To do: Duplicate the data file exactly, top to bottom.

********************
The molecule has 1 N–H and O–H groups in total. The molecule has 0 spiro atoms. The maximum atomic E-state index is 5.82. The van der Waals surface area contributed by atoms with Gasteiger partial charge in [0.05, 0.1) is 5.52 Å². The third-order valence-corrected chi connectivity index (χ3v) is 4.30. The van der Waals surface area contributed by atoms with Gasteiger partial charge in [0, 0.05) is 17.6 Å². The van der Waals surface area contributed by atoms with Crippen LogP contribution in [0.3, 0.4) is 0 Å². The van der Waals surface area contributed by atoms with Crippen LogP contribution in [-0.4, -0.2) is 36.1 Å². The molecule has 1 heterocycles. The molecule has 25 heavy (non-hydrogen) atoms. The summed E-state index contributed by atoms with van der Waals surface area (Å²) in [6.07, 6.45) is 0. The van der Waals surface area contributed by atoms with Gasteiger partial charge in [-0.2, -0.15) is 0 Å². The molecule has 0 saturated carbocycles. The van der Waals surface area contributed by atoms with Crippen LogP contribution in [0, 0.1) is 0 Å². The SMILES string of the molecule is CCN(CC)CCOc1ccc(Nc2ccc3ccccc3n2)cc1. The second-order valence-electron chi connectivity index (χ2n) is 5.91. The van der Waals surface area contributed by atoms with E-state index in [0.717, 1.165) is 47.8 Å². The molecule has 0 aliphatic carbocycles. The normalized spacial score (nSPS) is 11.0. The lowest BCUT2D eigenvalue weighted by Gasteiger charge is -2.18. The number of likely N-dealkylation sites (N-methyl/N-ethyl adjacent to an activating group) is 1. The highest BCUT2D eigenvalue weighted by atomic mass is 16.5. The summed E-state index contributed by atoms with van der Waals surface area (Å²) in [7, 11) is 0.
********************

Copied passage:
The molecule has 1 N–H and O–H groups in total. The molecule has 0 spiro atoms. The maximum atomic E-state index is 5.82. The van der Waals surface area contributed by atoms with Gasteiger partial charge in [0.05, 0.1) is 5.52 Å². The third-order valence-corrected chi connectivity index (χ3v) is 4.30. The van der Waals surface area contributed by atoms with Gasteiger partial charge in [0, 0.05) is 17.6 Å². The van der Waals surface area contributed by atoms with Crippen LogP contribution in [0.3, 0.4) is 0 Å². The van der Waals surface area contributed by atoms with Crippen LogP contribution in [-0.4, -0.2) is 36.1 Å². The molecule has 1 heterocycles. The molecule has 25 heavy (non-hydrogen) atoms. The summed E-state index contributed by atoms with van der Waals surface area (Å²) in [6.07, 6.45) is 0. The van der Waals surface area contributed by atoms with Gasteiger partial charge in [-0.2, -0.15) is 0 Å². The molecule has 0 saturated carbocycles. The van der Waals surface area contributed by atoms with Crippen LogP contribution in [0, 0.1) is 0 Å². The SMILES string of the molecule is CCN(CC)CCOc1ccc(Nc2ccc3ccccc3n2)cc1. The second-order valence-electron chi connectivity index (χ2n) is 5.91. The van der Waals surface area contributed by atoms with E-state index in [0.717, 1.165) is 47.8 Å². The molecule has 0 aliphatic carbocycles. The normalized spacial score (nSPS) is 11.0. The lowest BCUT2D eigenvalue weighted by Gasteiger charge is -2.18. The number of likely N-dealkylation sites (N-methyl/N-ethyl adjacent to an activating group) is 1. The highest BCUT2D eigenvalue weighted by atomic mass is 16.5. The summed E-state index contributed by atoms with van der Waals surface area (Å²) in [7, 11) is 0.